Tuesday, May 29, 2012
Wednesday, May 23, 2012
The standalone version of .NET Reflector is priced at $70, while dotPeek is free. I wonder if this is going to change anytime soon. .NET Reflector also has version that adds Visual Studio integration to the basic utility (available for $130) and a Professional edition that adds VS integration and some very useful debugging features (available for $190). Sadly, I have not been able to convince my program manager to buy any licenses for our team.
dotPeek doesn't do anything other than decompile assemblies, but it does that well. This is good news, since I have really missed having a decompiler available in my daily work.
Thursday, May 10, 2012
Some of the corporate systems are so vulnerable the government informed CEO's that "we can turn your computer into a brick," which scared "the bejeezus out of them." Actual quotes.
Listen to the story here.
Tuesday, May 08, 2012
There are split feelings on this issue about whose responsibility it is to keep infrastructure safe. Surprisingly, it isn't the typical Democrat-Republican split. Many former security officials from the Bush administration feel that business should be devoting their resources to meet this challenge, while business leaders quoted in the piece feel that this is the government's responsibility, not theirs - and the government should pay for hardening their systems.
Outside of a federal takeover of these critical assets (which no one wants), I personally think legislation, regulation, and incentives codified into the tax code are the only ways to force businesses to take their cyber responsibilities seriously. The threats have been present and well documented for long enough. Business leaders have had their chance to police themselves, and they have failed miserably.
Listen to the story here.
Monday, October 18, 2010
For those of you who know me, I’m a pen geek. I love the feel of a good writing implement. As a result, I was really excited to hear about the new Sharpie Liquid Pencil.
The experience was disappointing. It reminded me of writing with an EraserMate pen from my middle school days. Sharpie did do something better, as a leftie, the EraserMate ink used to get all over my hand as I wrote; I didn’t experience this with the SLP.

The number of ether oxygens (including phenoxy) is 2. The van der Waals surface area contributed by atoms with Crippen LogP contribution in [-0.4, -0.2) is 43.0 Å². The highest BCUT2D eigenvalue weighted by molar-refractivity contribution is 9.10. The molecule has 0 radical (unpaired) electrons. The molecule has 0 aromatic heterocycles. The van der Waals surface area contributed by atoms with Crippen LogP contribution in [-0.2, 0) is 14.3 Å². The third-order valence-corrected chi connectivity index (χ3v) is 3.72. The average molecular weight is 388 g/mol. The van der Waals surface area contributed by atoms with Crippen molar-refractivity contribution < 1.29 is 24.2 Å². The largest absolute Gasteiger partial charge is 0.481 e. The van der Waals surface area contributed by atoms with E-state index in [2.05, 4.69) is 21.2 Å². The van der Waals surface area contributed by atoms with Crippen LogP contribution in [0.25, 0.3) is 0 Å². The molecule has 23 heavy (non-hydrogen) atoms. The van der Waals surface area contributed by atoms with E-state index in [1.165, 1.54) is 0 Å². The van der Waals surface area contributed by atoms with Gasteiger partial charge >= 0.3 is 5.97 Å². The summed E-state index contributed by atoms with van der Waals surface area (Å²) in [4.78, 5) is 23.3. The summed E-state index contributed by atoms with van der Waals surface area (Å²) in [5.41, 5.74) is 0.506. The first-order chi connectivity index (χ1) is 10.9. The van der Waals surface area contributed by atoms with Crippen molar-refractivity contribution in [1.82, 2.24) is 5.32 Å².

There appears to be an uneven flow of liquid graphite, it sometimes feels like you are writing with a pen which is about to run out of ink. The ink rubs off page with a very light touch, which is good for the eraser, but bad for me since I’m a leftie.
This is the first product from Sharpie which I didn’t like writing with.
Wednesday, September 22, 2010
This report was a real eye-opener for me. Nations around the world are building up a capacity to conduct cyberwar, which can have extreme consequences in the physical world. What is the threshold of damage that a cyber operation has to cause in order for it to be considered an act of war? Another problem discussed was the concept of "proportionality," meaning under the rule of law, any use of force must be reasonable to achieve the military objectives. The United States has extensive experience with this concept in the physical world, but this sort of analysis is much harder in the cyber domain. With the high levels of connectivity between military, government, and civilian networks, any cyber operation has the potential of causing more damage than the mission planners expected.
This is a two part report, which concludes tomorrow. I'll be tuning in.
Link to Part 1 of the report.
Link to Part 2 of the report.
Friday, July 16, 2010
Raytheon wins "Federal Innovation Partner of the Year" at Microsoft's 2010 Worldwide Partner Conference
We're really proud that all of the work we've done over the past year was so warmly welcomed by Microsoft. I thought we had something special going on and this kind of proves it.
As an added bonus, our chief engineer returned from the conference triumphantly this morning with the hardware in hand.